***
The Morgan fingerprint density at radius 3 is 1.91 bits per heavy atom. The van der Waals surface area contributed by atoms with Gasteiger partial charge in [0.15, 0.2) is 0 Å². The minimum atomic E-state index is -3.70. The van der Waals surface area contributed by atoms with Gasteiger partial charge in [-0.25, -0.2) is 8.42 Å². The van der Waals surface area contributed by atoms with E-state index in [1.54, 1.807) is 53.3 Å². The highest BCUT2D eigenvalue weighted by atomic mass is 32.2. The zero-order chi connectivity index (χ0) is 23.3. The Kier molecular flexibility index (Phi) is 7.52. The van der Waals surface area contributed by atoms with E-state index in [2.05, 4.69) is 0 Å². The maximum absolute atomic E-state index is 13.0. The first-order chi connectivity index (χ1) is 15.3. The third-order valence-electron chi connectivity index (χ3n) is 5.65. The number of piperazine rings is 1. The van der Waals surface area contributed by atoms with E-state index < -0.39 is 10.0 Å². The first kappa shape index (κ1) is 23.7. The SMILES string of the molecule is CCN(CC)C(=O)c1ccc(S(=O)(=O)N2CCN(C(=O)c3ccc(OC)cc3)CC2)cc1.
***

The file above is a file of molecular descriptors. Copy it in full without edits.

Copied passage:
The Morgan fingerprint density at radius 3 is 1.91 bits per heavy atom. The van der Waals surface area contributed by atoms with Gasteiger partial charge in [0.15, 0.2) is 0 Å². The minimum atomic E-state index is -3.70. The van der Waals surface area contributed by atoms with Gasteiger partial charge in [-0.25, -0.2) is 8.42 Å². The van der Waals surface area contributed by atoms with E-state index in [1.54, 1.807) is 53.3 Å². The highest BCUT2D eigenvalue weighted by atomic mass is 32.2. The zero-order chi connectivity index (χ0) is 23.3. The Kier molecular flexibility index (Phi) is 7.52. The van der Waals surface area contributed by atoms with E-state index in [2.05, 4.69) is 0 Å². The maximum absolute atomic E-state index is 13.0. The first-order chi connectivity index (χ1) is 15.3. The third-order valence-electron chi connectivity index (χ3n) is 5.65. The number of piperazine rings is 1. The van der Waals surface area contributed by atoms with E-state index < -0.39 is 10.0 Å². The first kappa shape index (κ1) is 23.7. The SMILES string of the molecule is CCN(CC)C(=O)c1ccc(S(=O)(=O)N2CCN(C(=O)c3ccc(OC)cc3)CC2)cc1.